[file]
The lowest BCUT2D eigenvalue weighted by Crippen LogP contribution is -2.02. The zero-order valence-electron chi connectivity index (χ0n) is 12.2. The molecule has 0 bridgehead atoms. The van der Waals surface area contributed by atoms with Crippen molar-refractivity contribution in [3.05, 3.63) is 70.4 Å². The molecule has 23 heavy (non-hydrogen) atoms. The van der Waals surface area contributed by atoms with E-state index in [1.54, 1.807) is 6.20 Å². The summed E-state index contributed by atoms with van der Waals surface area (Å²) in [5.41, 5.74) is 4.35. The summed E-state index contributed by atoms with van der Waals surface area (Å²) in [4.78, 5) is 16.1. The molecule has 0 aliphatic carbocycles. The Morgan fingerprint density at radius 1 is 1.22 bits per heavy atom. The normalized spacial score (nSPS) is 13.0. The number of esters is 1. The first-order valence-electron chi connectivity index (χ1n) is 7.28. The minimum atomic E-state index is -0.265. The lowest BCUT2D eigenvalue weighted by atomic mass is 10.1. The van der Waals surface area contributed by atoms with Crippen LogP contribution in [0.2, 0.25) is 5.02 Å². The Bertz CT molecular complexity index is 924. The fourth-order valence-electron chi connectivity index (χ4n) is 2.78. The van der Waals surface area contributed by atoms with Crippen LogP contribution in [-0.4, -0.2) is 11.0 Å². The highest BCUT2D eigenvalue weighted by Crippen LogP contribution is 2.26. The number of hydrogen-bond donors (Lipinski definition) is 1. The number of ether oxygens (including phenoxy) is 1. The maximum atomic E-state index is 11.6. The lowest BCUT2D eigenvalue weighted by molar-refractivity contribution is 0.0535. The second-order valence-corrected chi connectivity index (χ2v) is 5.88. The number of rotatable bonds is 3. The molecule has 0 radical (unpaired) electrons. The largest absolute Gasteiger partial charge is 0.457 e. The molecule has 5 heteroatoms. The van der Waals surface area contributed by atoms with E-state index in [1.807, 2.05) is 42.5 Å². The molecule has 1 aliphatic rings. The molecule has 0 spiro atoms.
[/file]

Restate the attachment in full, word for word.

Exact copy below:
The lowest BCUT2D eigenvalue weighted by Crippen LogP contribution is -2.02. The zero-order valence-electron chi connectivity index (χ0n) is 12.2. The molecule has 0 bridgehead atoms. The van der Waals surface area contributed by atoms with Crippen molar-refractivity contribution in [3.05, 3.63) is 70.4 Å². The molecule has 23 heavy (non-hydrogen) atoms. The van der Waals surface area contributed by atoms with E-state index in [1.54, 1.807) is 6.20 Å². The summed E-state index contributed by atoms with van der Waals surface area (Å²) in [5.41, 5.74) is 4.35. The summed E-state index contributed by atoms with van der Waals surface area (Å²) in [4.78, 5) is 16.1. The molecule has 0 aliphatic carbocycles. The Morgan fingerprint density at radius 1 is 1.22 bits per heavy atom. The normalized spacial score (nSPS) is 13.0. The number of esters is 1. The first-order valence-electron chi connectivity index (χ1n) is 7.28. The minimum atomic E-state index is -0.265. The lowest BCUT2D eigenvalue weighted by atomic mass is 10.1. The van der Waals surface area contributed by atoms with Crippen LogP contribution in [0.2, 0.25) is 5.02 Å². The Bertz CT molecular complexity index is 924. The fourth-order valence-electron chi connectivity index (χ4n) is 2.78. The van der Waals surface area contributed by atoms with Crippen LogP contribution in [-0.4, -0.2) is 11.0 Å². The highest BCUT2D eigenvalue weighted by Crippen LogP contribution is 2.26. The number of hydrogen-bond donors (Lipinski definition) is 1. The number of ether oxygens (including phenoxy) is 1. The maximum atomic E-state index is 11.6. The lowest BCUT2D eigenvalue weighted by molar-refractivity contribution is 0.0535. The second-order valence-corrected chi connectivity index (χ2v) is 5.88. The number of rotatable bonds is 3. The molecule has 0 radical (unpaired) electrons. The largest absolute Gasteiger partial charge is 0.457 e. The molecule has 5 heteroatoms. The van der Waals surface area contributed by atoms with E-state index in [1.807, 2.05) is 42.5 Å². The molecule has 1 aliphatic rings. The molecule has 0 spiro atoms.